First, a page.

Sunday, September 15, 2013

Getting Ready for Winter

We heat our house with a woodstove.  Well, I guess that depends on your definition of “heat.”  The woodstove in the kitchen comfortably heats the kitchen and family room on the coldest days, but the rest of the house can only be considered cool or downright cold on very cold days.  Since the two of us really spend most of our time in the kitchen and family room it works for us.  A down quilt keeps us warm at night and a small electric heater in the master bath, so we really don’t need to keep the rest of the house warm.

Heating with wood means we need three or four cords of wood each year.  We have a woodlot that will someday be a hunting camp, so DH cuts and blocks the trees there and trucks them home.  Then he splits them (with a log splitter, not by hand) in the driveway and then the wood needs to be stacked on the side of the house.  That’s where I come in - I love to stack the wood.  Really, I do.  Last year because of rotator cuff surgery and warnings from the surgeon, PT and my trainer, I left the stacking to DH.  This year my shoulder is in top form, so let the stacking begin.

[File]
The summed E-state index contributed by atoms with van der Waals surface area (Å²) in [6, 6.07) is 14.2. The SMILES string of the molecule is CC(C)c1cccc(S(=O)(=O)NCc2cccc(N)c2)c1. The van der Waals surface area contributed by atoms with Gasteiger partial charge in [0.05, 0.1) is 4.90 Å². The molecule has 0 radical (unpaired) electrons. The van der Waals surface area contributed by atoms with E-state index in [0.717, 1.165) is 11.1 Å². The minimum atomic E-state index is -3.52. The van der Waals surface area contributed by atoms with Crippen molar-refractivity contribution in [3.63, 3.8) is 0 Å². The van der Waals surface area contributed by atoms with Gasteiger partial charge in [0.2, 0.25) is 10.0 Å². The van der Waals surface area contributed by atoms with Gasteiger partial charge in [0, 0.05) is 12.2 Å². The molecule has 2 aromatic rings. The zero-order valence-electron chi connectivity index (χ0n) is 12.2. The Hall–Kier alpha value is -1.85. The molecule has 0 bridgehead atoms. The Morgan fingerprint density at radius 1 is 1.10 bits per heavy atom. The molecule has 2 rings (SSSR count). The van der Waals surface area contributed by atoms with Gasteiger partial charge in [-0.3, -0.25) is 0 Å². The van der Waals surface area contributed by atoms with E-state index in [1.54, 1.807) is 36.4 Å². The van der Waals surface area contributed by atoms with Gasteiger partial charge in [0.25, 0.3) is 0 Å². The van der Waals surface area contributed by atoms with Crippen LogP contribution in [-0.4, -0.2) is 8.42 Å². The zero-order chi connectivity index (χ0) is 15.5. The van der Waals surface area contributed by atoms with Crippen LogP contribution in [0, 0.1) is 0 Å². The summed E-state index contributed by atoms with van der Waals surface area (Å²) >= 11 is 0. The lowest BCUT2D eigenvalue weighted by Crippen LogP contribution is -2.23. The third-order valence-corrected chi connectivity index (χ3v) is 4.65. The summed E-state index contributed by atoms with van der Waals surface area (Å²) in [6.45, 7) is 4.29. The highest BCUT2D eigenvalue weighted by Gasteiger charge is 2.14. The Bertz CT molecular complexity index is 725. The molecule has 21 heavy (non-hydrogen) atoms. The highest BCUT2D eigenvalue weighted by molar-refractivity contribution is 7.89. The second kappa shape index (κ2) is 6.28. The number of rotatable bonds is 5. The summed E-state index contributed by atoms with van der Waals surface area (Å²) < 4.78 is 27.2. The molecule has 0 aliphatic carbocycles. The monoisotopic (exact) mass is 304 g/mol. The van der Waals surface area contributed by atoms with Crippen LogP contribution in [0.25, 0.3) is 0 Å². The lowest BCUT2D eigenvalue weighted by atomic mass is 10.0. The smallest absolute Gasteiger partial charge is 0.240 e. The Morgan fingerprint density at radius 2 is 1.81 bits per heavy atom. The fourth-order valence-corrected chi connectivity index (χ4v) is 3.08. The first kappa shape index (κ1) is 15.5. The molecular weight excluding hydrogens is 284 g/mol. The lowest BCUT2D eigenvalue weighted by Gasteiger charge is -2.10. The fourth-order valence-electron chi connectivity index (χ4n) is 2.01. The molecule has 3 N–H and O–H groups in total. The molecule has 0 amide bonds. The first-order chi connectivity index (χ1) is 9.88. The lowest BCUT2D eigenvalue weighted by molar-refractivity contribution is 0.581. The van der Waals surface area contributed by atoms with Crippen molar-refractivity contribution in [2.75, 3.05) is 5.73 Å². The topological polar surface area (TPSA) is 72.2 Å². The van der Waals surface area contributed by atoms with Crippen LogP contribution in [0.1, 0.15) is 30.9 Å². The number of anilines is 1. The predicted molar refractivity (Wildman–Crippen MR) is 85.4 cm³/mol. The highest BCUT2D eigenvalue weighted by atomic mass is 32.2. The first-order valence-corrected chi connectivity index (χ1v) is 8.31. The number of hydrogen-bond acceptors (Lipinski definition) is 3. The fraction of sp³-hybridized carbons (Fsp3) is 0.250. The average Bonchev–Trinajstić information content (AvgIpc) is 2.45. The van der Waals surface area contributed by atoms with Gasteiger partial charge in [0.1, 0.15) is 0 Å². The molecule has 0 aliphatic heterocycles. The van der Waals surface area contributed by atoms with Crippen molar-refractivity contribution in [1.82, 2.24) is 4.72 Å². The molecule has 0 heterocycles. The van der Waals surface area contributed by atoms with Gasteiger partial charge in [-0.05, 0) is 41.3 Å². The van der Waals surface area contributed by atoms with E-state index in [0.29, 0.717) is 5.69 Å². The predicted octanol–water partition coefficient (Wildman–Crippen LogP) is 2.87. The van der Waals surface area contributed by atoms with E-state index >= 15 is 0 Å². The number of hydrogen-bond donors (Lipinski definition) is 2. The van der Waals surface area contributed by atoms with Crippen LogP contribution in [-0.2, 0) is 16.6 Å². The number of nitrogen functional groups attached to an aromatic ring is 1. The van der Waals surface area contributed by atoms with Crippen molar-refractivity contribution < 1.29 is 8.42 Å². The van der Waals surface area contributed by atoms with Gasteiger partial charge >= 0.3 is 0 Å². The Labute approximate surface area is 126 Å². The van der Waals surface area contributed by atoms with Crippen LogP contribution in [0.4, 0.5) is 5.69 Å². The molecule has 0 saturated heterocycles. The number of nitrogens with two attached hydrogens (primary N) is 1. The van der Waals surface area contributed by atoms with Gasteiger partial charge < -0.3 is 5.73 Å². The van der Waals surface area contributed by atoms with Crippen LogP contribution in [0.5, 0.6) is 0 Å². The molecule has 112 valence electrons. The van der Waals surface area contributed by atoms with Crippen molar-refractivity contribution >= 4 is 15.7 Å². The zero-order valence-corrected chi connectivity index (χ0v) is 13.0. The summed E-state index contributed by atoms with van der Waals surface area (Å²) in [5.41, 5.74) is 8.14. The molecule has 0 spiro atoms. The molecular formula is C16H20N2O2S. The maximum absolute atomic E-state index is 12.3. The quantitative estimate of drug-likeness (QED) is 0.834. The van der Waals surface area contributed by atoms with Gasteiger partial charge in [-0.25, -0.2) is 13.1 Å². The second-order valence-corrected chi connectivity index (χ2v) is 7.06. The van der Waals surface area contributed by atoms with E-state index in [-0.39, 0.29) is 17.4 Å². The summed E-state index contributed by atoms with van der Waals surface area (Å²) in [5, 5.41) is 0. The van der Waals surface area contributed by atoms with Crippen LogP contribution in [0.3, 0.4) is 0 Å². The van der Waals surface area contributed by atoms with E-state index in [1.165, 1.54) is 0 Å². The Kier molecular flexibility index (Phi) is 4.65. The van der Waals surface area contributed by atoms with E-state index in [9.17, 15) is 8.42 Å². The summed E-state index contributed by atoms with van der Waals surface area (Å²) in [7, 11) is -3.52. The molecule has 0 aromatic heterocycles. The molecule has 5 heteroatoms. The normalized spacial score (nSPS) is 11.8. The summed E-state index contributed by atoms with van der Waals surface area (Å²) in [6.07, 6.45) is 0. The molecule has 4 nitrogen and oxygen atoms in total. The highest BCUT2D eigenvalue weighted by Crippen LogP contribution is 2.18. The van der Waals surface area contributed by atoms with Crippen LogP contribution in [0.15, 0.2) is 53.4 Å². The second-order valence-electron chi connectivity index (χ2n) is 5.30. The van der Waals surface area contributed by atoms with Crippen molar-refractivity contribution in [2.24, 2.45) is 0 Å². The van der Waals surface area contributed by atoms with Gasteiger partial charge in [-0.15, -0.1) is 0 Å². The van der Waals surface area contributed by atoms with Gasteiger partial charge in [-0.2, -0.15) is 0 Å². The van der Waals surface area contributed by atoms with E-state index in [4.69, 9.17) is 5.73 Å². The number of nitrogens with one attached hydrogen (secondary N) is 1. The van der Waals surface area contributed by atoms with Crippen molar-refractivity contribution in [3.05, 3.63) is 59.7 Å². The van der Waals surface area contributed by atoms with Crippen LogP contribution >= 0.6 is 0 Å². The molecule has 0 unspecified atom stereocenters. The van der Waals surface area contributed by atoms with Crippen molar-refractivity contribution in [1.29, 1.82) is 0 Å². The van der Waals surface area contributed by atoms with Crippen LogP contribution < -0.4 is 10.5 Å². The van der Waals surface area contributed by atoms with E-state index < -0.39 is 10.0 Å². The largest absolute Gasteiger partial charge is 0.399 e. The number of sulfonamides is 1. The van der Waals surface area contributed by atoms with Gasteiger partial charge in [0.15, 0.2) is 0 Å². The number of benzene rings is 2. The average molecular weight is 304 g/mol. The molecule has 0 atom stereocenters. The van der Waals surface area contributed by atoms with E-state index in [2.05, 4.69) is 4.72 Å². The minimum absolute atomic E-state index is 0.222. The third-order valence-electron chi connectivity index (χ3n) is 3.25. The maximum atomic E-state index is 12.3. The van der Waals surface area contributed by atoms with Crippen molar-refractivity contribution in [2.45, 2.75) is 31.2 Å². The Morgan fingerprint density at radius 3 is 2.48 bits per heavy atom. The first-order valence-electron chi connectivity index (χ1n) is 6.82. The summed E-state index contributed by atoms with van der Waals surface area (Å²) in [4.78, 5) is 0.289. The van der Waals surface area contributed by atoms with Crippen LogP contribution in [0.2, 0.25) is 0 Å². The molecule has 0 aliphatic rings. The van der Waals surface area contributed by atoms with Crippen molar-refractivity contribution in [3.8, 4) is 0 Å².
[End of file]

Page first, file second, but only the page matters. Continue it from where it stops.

I make sure that I am wearing my heart rate monitor and my Fitbit.  That way I know how many calories I burn and how many steps I take.  I start with all of the rejects.  DH makes sure that all of the logs are 16-inches long - the perfect length for our woodstove.  Anything that doesn’t make the cut is relegated to the island of misfit logs.  No stacking required - they are just tossed in a pile to use in the beginning of the season when small fires are needed.

The stacking area was swept and ready to go.  I move the wood by wheelbarrow load and start stacking.  The uniform length of the logs makes it easier to keep a nice neat line.  We worked for several hours on the first day and I made a good start on the first row.  I wondered how many loads I moved, but I hadn’t kept count.  All I know is I burned enough calories to have a glass of sangria at dinner at the local Italian restaurant.  

The second day started with breakfast at a new cafe in Hinesburg - French toast and bacon - yum.  Then back to work.  This time I added my knitting row counter to my equipment repertoire on Fitbit and heart rate monitor.  I needed to know how many loads of wood I moved.